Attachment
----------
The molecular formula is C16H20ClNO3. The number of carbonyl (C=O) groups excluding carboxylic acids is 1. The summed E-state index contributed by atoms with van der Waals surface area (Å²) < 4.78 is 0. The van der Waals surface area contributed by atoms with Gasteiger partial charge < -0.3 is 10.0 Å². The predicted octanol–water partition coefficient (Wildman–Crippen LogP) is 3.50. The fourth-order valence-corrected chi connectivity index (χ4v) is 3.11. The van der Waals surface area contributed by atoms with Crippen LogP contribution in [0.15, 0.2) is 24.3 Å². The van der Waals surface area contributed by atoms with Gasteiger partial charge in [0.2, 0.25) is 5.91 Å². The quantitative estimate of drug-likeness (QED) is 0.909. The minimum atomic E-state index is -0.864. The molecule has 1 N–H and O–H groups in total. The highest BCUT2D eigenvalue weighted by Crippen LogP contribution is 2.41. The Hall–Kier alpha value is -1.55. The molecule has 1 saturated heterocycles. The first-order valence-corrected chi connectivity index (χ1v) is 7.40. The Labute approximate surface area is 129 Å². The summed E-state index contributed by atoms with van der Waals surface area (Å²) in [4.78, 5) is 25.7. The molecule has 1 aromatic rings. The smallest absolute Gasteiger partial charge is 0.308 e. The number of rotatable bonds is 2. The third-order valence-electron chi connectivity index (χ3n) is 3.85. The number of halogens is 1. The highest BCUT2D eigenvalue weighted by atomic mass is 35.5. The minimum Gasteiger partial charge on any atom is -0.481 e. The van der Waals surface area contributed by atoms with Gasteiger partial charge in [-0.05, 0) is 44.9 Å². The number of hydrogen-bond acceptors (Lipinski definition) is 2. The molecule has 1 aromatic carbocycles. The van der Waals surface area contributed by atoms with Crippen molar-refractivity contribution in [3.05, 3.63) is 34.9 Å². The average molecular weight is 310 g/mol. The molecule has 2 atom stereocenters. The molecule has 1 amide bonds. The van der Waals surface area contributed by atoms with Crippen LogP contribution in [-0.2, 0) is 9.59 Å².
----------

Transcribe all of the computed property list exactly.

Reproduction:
The molecular formula is C16H20ClNO3. The number of carbonyl (C=O) groups excluding carboxylic acids is 1. The summed E-state index contributed by atoms with van der Waals surface area (Å²) < 4.78 is 0. The van der Waals surface area contributed by atoms with Gasteiger partial charge < -0.3 is 10.0 Å². The predicted octanol–water partition coefficient (Wildman–Crippen LogP) is 3.50. The fourth-order valence-corrected chi connectivity index (χ4v) is 3.11. The van der Waals surface area contributed by atoms with Crippen LogP contribution in [0.15, 0.2) is 24.3 Å². The van der Waals surface area contributed by atoms with Gasteiger partial charge in [0.2, 0.25) is 5.91 Å². The quantitative estimate of drug-likeness (QED) is 0.909. The minimum atomic E-state index is -0.864. The molecule has 1 N–H and O–H groups in total. The highest BCUT2D eigenvalue weighted by Crippen LogP contribution is 2.41. The Hall–Kier alpha value is -1.55. The molecule has 1 saturated heterocycles. The first-order valence-corrected chi connectivity index (χ1v) is 7.40. The Labute approximate surface area is 129 Å². The summed E-state index contributed by atoms with van der Waals surface area (Å²) in [4.78, 5) is 25.7. The molecule has 1 aromatic rings. The smallest absolute Gasteiger partial charge is 0.308 e. The number of rotatable bonds is 2. The third-order valence-electron chi connectivity index (χ3n) is 3.85. The number of halogens is 1. The highest BCUT2D eigenvalue weighted by atomic mass is 35.5. The minimum Gasteiger partial charge on any atom is -0.481 e. The van der Waals surface area contributed by atoms with Gasteiger partial charge in [-0.05, 0) is 44.9 Å². The number of hydrogen-bond acceptors (Lipinski definition) is 2. The molecule has 1 aromatic carbocycles. The van der Waals surface area contributed by atoms with Crippen molar-refractivity contribution in [3.05, 3.63) is 34.9 Å². The average molecular weight is 310 g/mol. The molecule has 2 atom stereocenters. The molecule has 1 amide bonds. The van der Waals surface area contributed by atoms with Crippen LogP contribution in [-0.2, 0) is 9.59 Å².